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Black Friday Numbers Down, Cyber Monday Recovery?

Cyber MondayAlthough Black Friday was not a complete disaster, sales tumbled 11%. As such, many retailers are hoping that Cyber Monday will save the day. Now that in-store shopping is done, an estimated one million Americans will log online in an effort to find great sales on the day known as “Cyber Monday”.

Since 2010, the Monday following Thanksgiving has been the busiest online shopping day of the year and because there were fewer shoppers out an about on Black Friday than expected, which led to lower spending, this is a critical day for retailers.

For over a month, retailers have been pushing deals hard, primarily over the course of the last week as they try to encourage shoppers to buy and spend more. According to comScore, a reputable research firm, approximately $2.5 billion will be spent by consumers on Cyber Monday.

In a statement from the online payment giant PayPal, the volume of global mobile payment climbed a whopping 47% on Thanksgiving compared to 2013. For Wal-Mart, over 500 million pages of advertisements were viewed on Thanksgiving while eBay sold 2,000 of the iPad Air 2 tablets at a rate of one per second for a price of $399.

Since November 21, Amazing has been offering incredible deals and about every 10 minutes, has added additional discounts over eight consecutive days. Some of the biggest deals include 28% off Beats by Dre headphones that are being sold for just $275 and a 45% discount on select Samsung televisions.

Wal-Mart confirmed that Cyber Week deals had doubled to 500 compared with numbers from 2013, which includes toys, certain televisions, and toys being shipped free. Online deals are also being offered by Toys R Us over the course of 11 days that started the day before Thanksgiving. One of their greatest deals was $15 off the $50 price of Disney “Frozen” princess dolls.

The term Cyber Monday was first coined in 2005 by Shop.org, an extension of the National Retail Federation. The term was used as a method of encouraging consumers to make purchases online. After major marketing, Cyber Monday quickly became the busiest day for online shopping in 2010.

This past Thanksgiving, 5.3% fewer shoppers headed to retailers and of those, 11% spent less. This means that Cyber Monday is a really big deal and while there is a lot of power behind it days prior to starting, it has not yet reached its full potential. As stated by Sucharita Mulpuru with Forester Research, more people spending money online.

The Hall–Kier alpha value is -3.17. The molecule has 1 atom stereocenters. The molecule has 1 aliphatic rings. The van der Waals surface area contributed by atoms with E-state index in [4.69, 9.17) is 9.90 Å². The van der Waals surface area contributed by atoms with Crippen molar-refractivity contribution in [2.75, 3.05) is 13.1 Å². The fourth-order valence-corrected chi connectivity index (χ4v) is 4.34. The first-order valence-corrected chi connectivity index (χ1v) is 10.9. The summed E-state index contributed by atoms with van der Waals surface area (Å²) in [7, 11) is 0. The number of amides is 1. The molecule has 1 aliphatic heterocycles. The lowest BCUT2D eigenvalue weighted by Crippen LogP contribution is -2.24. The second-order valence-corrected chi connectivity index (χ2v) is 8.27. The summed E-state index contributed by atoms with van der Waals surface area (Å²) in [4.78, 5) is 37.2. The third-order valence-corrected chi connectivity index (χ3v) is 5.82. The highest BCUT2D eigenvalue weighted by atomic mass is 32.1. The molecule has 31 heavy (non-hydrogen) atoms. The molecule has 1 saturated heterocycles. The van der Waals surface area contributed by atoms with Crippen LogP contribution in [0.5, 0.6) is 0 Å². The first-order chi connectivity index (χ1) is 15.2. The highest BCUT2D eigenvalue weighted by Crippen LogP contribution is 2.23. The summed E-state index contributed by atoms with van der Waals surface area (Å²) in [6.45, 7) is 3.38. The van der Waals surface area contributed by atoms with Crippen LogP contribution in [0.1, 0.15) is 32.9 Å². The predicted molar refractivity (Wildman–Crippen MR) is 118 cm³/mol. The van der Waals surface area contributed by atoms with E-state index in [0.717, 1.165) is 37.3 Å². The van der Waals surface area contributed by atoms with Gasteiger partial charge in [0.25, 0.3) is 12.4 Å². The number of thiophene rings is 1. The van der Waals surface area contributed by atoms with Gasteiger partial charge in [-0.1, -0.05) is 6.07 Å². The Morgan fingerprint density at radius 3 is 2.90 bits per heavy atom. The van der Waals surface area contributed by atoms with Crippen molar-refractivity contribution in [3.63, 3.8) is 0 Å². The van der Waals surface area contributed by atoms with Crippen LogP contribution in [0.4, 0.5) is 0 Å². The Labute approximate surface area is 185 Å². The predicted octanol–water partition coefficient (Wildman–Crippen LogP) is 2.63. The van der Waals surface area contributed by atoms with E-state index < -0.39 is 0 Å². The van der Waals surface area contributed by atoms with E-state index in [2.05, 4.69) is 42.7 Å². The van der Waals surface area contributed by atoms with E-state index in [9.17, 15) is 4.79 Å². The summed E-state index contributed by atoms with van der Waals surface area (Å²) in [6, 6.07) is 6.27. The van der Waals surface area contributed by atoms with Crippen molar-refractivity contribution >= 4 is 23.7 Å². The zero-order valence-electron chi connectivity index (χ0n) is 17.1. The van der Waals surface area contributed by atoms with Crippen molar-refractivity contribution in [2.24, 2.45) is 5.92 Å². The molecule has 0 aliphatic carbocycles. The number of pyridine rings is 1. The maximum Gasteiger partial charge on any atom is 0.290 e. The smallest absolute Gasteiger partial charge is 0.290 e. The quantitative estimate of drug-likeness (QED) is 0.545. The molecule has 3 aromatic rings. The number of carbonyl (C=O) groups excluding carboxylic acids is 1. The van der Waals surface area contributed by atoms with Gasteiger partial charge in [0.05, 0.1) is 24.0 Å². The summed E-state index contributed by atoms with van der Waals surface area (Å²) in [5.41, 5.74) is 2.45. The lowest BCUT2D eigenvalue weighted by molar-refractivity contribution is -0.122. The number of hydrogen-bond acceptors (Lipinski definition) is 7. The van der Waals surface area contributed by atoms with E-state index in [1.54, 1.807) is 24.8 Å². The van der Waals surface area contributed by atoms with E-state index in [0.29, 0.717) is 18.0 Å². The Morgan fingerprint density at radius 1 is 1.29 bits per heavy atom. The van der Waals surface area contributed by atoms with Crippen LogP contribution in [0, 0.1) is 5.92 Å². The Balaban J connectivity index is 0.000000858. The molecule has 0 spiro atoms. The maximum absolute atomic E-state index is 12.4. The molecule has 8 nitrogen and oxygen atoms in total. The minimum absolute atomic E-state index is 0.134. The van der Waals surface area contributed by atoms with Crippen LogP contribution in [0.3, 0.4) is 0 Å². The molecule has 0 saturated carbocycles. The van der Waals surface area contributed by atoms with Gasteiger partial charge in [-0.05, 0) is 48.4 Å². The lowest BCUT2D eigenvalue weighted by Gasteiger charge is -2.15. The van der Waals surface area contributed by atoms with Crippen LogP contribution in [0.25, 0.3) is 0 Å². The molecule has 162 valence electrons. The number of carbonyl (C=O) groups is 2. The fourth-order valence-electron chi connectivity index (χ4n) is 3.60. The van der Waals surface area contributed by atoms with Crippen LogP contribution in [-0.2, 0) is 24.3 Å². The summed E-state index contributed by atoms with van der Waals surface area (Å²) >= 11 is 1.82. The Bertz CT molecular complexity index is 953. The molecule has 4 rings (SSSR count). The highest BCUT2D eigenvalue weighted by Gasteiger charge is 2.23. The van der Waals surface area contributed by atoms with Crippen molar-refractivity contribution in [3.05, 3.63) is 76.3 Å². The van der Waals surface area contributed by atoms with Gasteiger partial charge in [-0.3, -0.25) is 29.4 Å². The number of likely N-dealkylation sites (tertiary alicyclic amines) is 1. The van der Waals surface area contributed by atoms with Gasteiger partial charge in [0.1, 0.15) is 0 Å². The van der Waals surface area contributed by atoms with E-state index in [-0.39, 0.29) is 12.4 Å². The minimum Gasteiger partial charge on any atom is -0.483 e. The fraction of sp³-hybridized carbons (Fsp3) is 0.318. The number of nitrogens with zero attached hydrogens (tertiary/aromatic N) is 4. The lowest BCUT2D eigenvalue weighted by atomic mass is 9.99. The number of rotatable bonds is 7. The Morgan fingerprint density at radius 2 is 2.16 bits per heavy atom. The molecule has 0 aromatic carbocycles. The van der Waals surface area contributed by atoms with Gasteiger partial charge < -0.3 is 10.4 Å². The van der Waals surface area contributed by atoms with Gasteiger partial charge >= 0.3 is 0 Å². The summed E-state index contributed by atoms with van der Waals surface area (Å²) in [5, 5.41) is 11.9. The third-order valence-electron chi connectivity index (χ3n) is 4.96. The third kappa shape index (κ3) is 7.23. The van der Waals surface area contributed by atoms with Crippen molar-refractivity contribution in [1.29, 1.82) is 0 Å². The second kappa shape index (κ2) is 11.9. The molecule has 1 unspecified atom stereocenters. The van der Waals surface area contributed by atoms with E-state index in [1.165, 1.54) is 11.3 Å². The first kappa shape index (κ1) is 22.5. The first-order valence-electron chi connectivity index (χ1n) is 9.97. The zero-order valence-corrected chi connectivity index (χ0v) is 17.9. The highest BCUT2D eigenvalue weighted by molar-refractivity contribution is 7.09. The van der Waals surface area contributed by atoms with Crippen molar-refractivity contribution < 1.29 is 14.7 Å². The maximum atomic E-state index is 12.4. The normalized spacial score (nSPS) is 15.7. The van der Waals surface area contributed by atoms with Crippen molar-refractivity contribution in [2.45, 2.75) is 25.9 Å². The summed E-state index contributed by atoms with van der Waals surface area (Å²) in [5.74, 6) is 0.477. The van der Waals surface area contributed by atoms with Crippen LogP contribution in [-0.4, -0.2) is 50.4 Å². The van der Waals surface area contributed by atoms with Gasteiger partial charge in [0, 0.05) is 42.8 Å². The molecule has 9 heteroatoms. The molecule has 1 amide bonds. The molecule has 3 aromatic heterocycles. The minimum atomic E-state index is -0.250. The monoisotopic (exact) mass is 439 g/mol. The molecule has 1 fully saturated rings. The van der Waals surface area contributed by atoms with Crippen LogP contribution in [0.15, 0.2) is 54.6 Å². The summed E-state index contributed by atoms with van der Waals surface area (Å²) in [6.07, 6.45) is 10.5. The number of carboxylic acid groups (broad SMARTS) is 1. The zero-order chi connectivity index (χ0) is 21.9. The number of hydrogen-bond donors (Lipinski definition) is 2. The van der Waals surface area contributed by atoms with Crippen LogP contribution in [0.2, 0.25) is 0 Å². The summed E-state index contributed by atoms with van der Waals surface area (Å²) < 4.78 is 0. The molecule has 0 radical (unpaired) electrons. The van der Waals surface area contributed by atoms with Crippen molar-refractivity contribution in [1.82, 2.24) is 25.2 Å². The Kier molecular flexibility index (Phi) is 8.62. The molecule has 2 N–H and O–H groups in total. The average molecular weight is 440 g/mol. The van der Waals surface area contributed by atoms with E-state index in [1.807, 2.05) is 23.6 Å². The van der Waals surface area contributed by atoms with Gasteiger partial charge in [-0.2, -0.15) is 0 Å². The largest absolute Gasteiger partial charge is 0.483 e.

Mulpuru believes there will be two big spikes pertaining to online shopping. The first will be over the Thanksgiving Day weekend, which includes Cyber Monday, and the second one will be in December as shipping deadlines near.

Online sales are expected to increase by 16% to $61 billion during the months of November and December as stated by comScore. With this, it would be a 16% increase over last year’s numbers. The overall holiday sales forecast by the National Retail Federation is that a 4.1% increase in sales will occur, hitting $616.9 billion.

All the amazing discounts on clothing items and electronics were not enough to entice shoppers to come out on Black Friday. As such, the retail industry is under tremendous pressure to boost revenue in the last few weeks of the 2014 holiday season.

In spite of aggressive discounts, Thanksgiving Day simply did not reach expectations. With consumer spending down $50.9 billion within the past four days, this lower than 2013’s number of $57.4 billion, it is not up to Cyber Monday to get consumers to buy. However, some experts do not feel that online shopping will save traditional retail shopping. Even though the number of online orders is increasing, they are still far less than those through standard in-person sales.

The other concern is that Cyber Monday is beginning to dim somewhat. In looking at current numbers, it is apparent that this shopping day is not up to par. For this holiday season, $22.7 billion has been spent online, which is up 15% from 2013 but more than $1.5 billion of that includes sales from Black Friday.

The bottom line is that while there are improvements in the job market and gas prices are down, many Americans are still holding the reins of holiday shopping tight. While Cyber Monday will certainly help retailers, with predictions regarding the number of online shoppers being down from last year, it shows that Americans are not as enticed by one-day sales events as retailers would like.

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